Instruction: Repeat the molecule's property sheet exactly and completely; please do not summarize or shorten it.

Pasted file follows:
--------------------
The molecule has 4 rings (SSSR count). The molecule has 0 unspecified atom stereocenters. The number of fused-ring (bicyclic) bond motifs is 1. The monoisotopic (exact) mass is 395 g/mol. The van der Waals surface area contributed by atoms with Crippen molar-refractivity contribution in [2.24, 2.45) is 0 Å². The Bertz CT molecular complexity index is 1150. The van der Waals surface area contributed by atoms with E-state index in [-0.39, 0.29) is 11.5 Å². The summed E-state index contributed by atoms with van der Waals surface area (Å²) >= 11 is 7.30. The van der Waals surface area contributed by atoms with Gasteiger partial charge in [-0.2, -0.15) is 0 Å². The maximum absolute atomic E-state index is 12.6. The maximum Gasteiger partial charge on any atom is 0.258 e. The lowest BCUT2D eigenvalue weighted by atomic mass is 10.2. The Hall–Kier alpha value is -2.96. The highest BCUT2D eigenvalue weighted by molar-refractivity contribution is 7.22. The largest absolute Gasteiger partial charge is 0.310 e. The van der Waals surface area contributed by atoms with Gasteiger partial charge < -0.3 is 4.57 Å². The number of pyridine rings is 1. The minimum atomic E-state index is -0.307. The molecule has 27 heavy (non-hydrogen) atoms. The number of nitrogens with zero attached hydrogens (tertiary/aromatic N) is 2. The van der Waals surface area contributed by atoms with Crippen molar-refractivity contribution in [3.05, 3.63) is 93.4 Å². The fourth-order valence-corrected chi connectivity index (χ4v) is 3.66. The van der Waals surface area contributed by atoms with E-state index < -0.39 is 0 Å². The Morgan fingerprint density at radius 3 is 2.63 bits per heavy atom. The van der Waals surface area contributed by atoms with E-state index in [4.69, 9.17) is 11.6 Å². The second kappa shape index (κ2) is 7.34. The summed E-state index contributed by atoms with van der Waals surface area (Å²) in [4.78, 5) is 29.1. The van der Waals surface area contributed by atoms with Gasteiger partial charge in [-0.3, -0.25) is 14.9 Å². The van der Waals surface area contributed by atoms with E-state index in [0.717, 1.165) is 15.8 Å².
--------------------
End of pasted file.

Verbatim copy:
The molecule has 4 rings (SSSR count). The molecule has 0 unspecified atom stereocenters. The number of fused-ring (bicyclic) bond motifs is 1. The monoisotopic (exact) mass is 395 g/mol. The van der Waals surface area contributed by atoms with Crippen molar-refractivity contribution in [2.24, 2.45) is 0 Å². The Bertz CT molecular complexity index is 1150. The van der Waals surface area contributed by atoms with E-state index in [-0.39, 0.29) is 11.5 Å². The summed E-state index contributed by atoms with van der Waals surface area (Å²) >= 11 is 7.30. The van der Waals surface area contributed by atoms with Gasteiger partial charge in [-0.2, -0.15) is 0 Å². The maximum absolute atomic E-state index is 12.6. The maximum Gasteiger partial charge on any atom is 0.258 e. The lowest BCUT2D eigenvalue weighted by atomic mass is 10.2. The Hall–Kier alpha value is -2.96. The highest BCUT2D eigenvalue weighted by molar-refractivity contribution is 7.22. The largest absolute Gasteiger partial charge is 0.310 e. The van der Waals surface area contributed by atoms with Gasteiger partial charge < -0.3 is 4.57 Å². The number of pyridine rings is 1. The minimum atomic E-state index is -0.307. The molecule has 27 heavy (non-hydrogen) atoms. The number of nitrogens with zero attached hydrogens (tertiary/aromatic N) is 2. The van der Waals surface area contributed by atoms with Crippen molar-refractivity contribution in [3.05, 3.63) is 93.4 Å². The fourth-order valence-corrected chi connectivity index (χ4v) is 3.66. The van der Waals surface area contributed by atoms with E-state index < -0.39 is 0 Å². The Morgan fingerprint density at radius 3 is 2.63 bits per heavy atom. The van der Waals surface area contributed by atoms with E-state index in [4.69, 9.17) is 11.6 Å². The second kappa shape index (κ2) is 7.34. The summed E-state index contributed by atoms with van der Waals surface area (Å²) in [4.78, 5) is 29.1. The van der Waals surface area contributed by atoms with Gasteiger partial charge in [-0.3, -0.25) is 14.9 Å². The van der Waals surface area contributed by atoms with E-state index in [0.717, 1.165) is 15.8 Å².